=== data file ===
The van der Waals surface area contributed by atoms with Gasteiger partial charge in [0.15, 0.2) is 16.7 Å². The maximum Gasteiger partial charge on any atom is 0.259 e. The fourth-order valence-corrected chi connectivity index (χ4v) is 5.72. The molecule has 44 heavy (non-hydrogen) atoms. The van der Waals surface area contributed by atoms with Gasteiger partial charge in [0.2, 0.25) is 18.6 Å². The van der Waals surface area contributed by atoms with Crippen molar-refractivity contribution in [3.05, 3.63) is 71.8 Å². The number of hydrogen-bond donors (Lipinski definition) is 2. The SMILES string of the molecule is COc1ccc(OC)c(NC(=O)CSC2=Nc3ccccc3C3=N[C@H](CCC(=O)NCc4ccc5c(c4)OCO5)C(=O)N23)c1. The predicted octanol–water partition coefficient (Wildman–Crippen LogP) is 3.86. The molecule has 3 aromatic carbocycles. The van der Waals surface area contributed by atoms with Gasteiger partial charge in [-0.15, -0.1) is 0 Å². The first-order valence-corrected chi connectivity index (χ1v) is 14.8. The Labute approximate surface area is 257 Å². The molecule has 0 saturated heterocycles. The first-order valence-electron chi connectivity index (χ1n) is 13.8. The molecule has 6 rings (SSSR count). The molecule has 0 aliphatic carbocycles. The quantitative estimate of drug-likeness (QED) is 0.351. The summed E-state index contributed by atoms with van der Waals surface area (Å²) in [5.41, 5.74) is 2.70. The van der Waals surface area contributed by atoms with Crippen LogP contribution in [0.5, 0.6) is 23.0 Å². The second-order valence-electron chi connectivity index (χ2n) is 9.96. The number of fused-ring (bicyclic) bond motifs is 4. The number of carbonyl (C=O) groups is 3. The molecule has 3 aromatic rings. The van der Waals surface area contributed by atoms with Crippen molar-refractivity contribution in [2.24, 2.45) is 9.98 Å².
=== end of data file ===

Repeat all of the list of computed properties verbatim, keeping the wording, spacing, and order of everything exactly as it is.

The van der Waals surface area contributed by atoms with Gasteiger partial charge in [0.15, 0.2) is 16.7 Å². The maximum Gasteiger partial charge on any atom is 0.259 e. The fourth-order valence-corrected chi connectivity index (χ4v) is 5.72. The molecule has 44 heavy (non-hydrogen) atoms. The van der Waals surface area contributed by atoms with Gasteiger partial charge in [0.2, 0.25) is 18.6 Å². The van der Waals surface area contributed by atoms with Crippen molar-refractivity contribution in [3.05, 3.63) is 71.8 Å². The number of hydrogen-bond donors (Lipinski definition) is 2. The SMILES string of the molecule is COc1ccc(OC)c(NC(=O)CSC2=Nc3ccccc3C3=N[C@H](CCC(=O)NCc4ccc5c(c4)OCO5)C(=O)N23)c1. The predicted octanol–water partition coefficient (Wildman–Crippen LogP) is 3.86. The molecule has 3 aromatic carbocycles. The van der Waals surface area contributed by atoms with Gasteiger partial charge in [-0.15, -0.1) is 0 Å². The first-order valence-corrected chi connectivity index (χ1v) is 14.8. The Labute approximate surface area is 257 Å². The molecule has 0 saturated heterocycles. The first-order valence-electron chi connectivity index (χ1n) is 13.8. The molecule has 6 rings (SSSR count). The molecule has 0 aliphatic carbocycles. The quantitative estimate of drug-likeness (QED) is 0.351. The summed E-state index contributed by atoms with van der Waals surface area (Å²) in [5.41, 5.74) is 2.70. The van der Waals surface area contributed by atoms with Crippen LogP contribution in [0.5, 0.6) is 23.0 Å². The second-order valence-electron chi connectivity index (χ2n) is 9.96. The number of fused-ring (bicyclic) bond motifs is 4. The number of carbonyl (C=O) groups is 3. The molecule has 3 aromatic rings. The van der Waals surface area contributed by atoms with Crippen molar-refractivity contribution in [2.24, 2.45) is 9.98 Å².